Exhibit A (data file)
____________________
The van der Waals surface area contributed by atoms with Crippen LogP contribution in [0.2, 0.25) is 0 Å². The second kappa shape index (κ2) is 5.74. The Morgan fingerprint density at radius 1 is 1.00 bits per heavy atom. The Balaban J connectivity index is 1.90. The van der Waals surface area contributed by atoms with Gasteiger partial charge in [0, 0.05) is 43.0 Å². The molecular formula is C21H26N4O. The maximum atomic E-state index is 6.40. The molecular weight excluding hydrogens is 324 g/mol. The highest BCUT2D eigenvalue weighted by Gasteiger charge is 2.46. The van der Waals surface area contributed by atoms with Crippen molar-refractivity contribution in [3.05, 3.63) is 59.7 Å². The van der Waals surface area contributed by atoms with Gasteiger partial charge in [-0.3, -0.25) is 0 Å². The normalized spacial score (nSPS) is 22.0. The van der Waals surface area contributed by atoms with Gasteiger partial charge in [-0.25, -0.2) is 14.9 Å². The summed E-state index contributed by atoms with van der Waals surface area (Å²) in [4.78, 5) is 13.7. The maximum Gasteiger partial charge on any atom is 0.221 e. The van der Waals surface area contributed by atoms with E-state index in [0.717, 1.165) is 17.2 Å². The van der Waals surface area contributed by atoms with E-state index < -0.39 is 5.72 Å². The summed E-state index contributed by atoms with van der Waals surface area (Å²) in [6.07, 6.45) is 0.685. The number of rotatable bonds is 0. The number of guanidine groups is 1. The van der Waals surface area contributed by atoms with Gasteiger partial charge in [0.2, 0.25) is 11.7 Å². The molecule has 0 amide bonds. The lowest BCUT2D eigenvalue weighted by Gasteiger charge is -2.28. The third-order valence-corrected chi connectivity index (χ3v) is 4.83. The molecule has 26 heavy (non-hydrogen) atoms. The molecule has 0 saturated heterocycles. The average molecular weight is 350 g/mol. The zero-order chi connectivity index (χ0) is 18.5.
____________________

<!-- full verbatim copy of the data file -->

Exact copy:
The van der Waals surface area contributed by atoms with Crippen LogP contribution in [0.2, 0.25) is 0 Å². The second kappa shape index (κ2) is 5.74. The Morgan fingerprint density at radius 1 is 1.00 bits per heavy atom. The Balaban J connectivity index is 1.90. The van der Waals surface area contributed by atoms with Gasteiger partial charge in [0, 0.05) is 43.0 Å². The molecular formula is C21H26N4O. The maximum atomic E-state index is 6.40. The molecular weight excluding hydrogens is 324 g/mol. The highest BCUT2D eigenvalue weighted by Gasteiger charge is 2.46. The van der Waals surface area contributed by atoms with Crippen molar-refractivity contribution in [3.05, 3.63) is 59.7 Å². The van der Waals surface area contributed by atoms with Gasteiger partial charge in [-0.3, -0.25) is 0 Å². The normalized spacial score (nSPS) is 22.0. The van der Waals surface area contributed by atoms with Gasteiger partial charge in [-0.25, -0.2) is 14.9 Å². The summed E-state index contributed by atoms with van der Waals surface area (Å²) in [4.78, 5) is 13.7. The maximum Gasteiger partial charge on any atom is 0.221 e. The van der Waals surface area contributed by atoms with E-state index in [0.717, 1.165) is 17.2 Å². The van der Waals surface area contributed by atoms with E-state index < -0.39 is 5.72 Å². The summed E-state index contributed by atoms with van der Waals surface area (Å²) in [6.07, 6.45) is 0.685. The number of rotatable bonds is 0. The number of guanidine groups is 1. The van der Waals surface area contributed by atoms with Gasteiger partial charge in [0.2, 0.25) is 11.7 Å². The molecule has 0 amide bonds. The lowest BCUT2D eigenvalue weighted by Gasteiger charge is -2.28. The third-order valence-corrected chi connectivity index (χ3v) is 4.83. The molecule has 26 heavy (non-hydrogen) atoms. The molecule has 0 saturated heterocycles. The average molecular weight is 350 g/mol. The zero-order chi connectivity index (χ0) is 18.5.